I assume that you’re a BC resident since you’re posting in the UBC forum - In order to get a file review as an in-province applicationyou need a minimum GPA of 75%, which you may have, depending on how many credits were in your MA (If you’re out-of-province you’d need an 85% average). If you meet that threshold, your first hurdle will be to get an interview - the scoring UBC uses to pick who gets interviews is 50% GPA and 50% non-academics, so if you have a low GPA you need very strong non-academics to get an interview.

So, first step - use the links above and figure out your GPA before and after dropping the worst 30 credits from your worst year. We can give you more advice about your options once you have that info. 

Thank you so much for your advice! I calculated my gpa (I was kinda confused on which table to use. My school gives A+ but its the same as an A so they're both 4.0. Using the second table my OGPA is 80% and dropping my 30 credits it's 84%. I am an in province student as I moved here 3 years ago! What do you think?

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On 7/4/2020 at 2:01 AM, hvem said:

Sorry, Would you be able to translate these into percentages (I did my undergrad at UBC so I don’t understand the GPA system). 

This would probably depend on how strong your non-academic score is, to balance out your academic score. 
 

GPA is definitely important but luckily, I believe UBC allows you remove some of your worse credits ( refer to The UBC Med admissions website to verify whether this is still in place, whether you’re eligible etc. I think there are some criteria you need to meet for that to be possible). This may help you get rid of your first year GPA.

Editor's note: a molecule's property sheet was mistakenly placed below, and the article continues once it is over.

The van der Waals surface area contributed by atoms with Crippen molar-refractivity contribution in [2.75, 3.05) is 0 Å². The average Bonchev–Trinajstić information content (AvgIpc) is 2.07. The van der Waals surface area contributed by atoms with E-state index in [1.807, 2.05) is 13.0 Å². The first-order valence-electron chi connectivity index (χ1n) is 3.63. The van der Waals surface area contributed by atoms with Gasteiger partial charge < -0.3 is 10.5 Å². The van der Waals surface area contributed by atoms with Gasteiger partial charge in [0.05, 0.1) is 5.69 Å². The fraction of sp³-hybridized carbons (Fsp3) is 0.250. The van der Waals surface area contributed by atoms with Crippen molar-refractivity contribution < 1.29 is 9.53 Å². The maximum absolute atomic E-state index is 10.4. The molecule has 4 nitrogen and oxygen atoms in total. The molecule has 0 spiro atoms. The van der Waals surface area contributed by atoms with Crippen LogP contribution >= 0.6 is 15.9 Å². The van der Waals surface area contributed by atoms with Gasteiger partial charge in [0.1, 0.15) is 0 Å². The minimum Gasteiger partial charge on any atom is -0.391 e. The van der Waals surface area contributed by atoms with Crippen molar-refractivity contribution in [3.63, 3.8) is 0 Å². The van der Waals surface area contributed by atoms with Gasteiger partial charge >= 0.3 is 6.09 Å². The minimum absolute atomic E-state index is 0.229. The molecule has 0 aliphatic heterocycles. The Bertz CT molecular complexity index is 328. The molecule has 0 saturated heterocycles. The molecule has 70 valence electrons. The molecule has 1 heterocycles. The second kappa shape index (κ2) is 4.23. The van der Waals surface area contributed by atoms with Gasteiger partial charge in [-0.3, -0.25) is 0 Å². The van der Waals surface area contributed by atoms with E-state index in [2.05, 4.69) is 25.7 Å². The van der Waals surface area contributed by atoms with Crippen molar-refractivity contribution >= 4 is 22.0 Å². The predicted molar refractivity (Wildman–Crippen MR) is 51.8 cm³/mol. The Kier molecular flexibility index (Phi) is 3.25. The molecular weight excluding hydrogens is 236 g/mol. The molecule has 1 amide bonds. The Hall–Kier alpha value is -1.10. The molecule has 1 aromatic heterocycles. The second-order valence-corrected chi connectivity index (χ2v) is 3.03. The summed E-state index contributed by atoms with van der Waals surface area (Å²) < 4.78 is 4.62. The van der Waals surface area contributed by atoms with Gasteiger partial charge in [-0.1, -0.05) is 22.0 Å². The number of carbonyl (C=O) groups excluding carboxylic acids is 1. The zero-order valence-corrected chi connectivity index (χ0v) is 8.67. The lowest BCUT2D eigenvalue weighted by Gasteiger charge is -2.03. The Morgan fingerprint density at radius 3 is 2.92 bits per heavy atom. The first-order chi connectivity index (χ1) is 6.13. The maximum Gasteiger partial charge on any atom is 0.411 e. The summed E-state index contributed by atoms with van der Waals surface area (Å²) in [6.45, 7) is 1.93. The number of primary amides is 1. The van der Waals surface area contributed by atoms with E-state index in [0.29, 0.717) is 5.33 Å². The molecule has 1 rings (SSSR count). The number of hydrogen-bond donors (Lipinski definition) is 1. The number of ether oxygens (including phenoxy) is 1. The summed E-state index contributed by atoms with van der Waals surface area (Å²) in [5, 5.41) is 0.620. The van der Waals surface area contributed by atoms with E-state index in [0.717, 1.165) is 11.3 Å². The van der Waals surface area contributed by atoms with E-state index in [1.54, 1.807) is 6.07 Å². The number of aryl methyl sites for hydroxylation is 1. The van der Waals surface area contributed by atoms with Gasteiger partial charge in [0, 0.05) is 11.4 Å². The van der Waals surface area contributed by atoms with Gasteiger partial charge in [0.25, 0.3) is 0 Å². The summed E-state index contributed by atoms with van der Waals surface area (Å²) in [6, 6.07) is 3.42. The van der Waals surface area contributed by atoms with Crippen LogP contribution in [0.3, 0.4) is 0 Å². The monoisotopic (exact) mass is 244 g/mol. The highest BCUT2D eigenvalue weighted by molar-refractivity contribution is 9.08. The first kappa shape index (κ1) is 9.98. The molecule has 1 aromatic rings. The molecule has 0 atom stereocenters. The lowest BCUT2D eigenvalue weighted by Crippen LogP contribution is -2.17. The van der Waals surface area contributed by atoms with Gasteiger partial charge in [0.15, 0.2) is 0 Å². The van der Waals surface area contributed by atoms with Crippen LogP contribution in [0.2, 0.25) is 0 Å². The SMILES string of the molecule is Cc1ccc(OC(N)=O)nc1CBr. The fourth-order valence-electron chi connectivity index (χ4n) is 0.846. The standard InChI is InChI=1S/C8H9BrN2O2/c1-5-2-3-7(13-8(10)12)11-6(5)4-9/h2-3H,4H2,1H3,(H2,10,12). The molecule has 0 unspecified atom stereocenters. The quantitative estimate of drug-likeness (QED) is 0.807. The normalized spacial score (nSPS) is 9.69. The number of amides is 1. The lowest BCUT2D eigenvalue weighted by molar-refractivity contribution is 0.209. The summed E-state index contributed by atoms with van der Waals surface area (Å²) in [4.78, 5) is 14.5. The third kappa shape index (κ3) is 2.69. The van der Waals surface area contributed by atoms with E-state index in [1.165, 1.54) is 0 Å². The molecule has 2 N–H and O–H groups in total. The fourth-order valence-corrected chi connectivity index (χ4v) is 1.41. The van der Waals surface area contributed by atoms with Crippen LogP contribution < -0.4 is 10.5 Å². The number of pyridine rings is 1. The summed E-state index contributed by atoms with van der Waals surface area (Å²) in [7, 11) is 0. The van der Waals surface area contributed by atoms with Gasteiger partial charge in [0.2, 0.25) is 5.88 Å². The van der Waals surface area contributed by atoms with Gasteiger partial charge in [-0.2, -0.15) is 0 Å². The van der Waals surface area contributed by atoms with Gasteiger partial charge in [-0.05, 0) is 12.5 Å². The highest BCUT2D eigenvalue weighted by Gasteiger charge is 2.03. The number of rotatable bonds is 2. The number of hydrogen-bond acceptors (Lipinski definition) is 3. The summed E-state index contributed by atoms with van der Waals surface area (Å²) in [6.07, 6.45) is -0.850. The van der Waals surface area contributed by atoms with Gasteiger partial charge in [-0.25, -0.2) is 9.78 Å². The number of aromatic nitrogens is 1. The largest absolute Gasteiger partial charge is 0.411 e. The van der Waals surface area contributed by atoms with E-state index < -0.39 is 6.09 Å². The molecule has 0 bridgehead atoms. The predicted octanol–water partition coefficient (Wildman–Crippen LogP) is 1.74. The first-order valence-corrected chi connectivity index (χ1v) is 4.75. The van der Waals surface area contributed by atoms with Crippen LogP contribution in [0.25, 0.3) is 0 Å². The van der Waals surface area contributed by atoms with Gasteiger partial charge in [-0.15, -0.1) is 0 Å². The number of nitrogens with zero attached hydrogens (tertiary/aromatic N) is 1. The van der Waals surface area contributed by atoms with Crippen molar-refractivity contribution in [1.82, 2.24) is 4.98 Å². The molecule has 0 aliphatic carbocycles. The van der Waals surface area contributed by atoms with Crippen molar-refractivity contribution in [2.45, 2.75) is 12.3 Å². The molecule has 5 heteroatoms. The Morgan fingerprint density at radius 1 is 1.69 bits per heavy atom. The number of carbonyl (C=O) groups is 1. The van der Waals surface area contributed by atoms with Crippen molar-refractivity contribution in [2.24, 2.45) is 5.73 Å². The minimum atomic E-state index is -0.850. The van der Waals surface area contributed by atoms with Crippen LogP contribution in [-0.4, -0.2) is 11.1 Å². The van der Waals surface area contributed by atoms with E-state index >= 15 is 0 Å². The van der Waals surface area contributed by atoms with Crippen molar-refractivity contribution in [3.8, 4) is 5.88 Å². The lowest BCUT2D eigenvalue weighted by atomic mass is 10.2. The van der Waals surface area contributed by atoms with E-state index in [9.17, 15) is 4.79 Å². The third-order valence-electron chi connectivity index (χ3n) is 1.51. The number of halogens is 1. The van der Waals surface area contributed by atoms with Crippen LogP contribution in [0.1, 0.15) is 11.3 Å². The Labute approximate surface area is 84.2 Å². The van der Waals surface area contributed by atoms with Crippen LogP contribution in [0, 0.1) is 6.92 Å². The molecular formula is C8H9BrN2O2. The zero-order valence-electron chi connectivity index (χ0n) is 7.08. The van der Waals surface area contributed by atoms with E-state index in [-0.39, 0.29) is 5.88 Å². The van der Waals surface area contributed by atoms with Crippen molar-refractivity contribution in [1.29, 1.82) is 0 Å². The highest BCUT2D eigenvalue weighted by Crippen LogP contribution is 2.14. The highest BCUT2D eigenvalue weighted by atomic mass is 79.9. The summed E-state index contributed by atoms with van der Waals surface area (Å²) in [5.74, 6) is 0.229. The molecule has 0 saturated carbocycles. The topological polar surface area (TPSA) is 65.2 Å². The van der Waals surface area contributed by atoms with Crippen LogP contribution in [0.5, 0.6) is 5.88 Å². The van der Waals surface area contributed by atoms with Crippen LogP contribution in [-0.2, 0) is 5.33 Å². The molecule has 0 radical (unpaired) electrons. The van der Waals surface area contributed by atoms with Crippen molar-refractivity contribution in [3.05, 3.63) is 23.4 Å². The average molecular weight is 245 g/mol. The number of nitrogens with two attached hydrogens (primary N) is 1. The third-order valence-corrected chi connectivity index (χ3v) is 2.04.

Thanks for your advice! I did the calculations and they're posted below !

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On 7/3/2020 at 8:15 PM, coffeeismyvirtue said:

Hey guys,

After so much creeping and never posting I thought I might as well ask for some of your guys's advice. I've been wanting to be a doctor since I was a kid but I never tried because I didnt think I was smart enough lol so anyways here are the numbers: UGPA is whack, this is the trend 1.9 (had a rough year), 2.7, 3.2, 3.6. Finished a MA with a 3.8-3.9 and havent written the MCAT yet. Should I even try? idk what do you guys think? You can be critical, I'm not soft.

 
  •  

People do get interviews with 84% GPA! In case you haven't seen this yet, here is the interview invites thread for this past cycle:

Interview invite stats starts on bottom of page 19

In case you're not familiar with how UBC selects people for interviews, they calculate your TFR score (total file review score), which consists of AQ (max 50 points) and NAQ (max 50 points). Max TFR score is 100. For IP applicants like yourself, around 52 TFR is required to be invited for interview (although this changes slightly every year).

AQ looks at your GPA (undergrad plus masters) and can be approximated with this formula (from the 2017/2018 cycle):

AQ = 1.6246 * AGPA - 115.57

So your GPA of 84% would result in an AQ score of approximately 20.9

NAQ assesses your extracurricular activities. You would be given 25 out of 50 if your activities were average compared to the rest of the applicants.

With your AQ score of 20.9, you would need a NAQ score of at least 31 to meet the 52 TFR cutoff. So your activities would need to be above average, but it's definitely possible to get an interview with 84% GPA! You've included all years of your undergrad and masters (with lowest year excluded) in that calculation right?

Also, you should try to get the highest MCAT score possible. They only look at the MCAT post-interview and a high MCAT can balance out a low GPA post interview.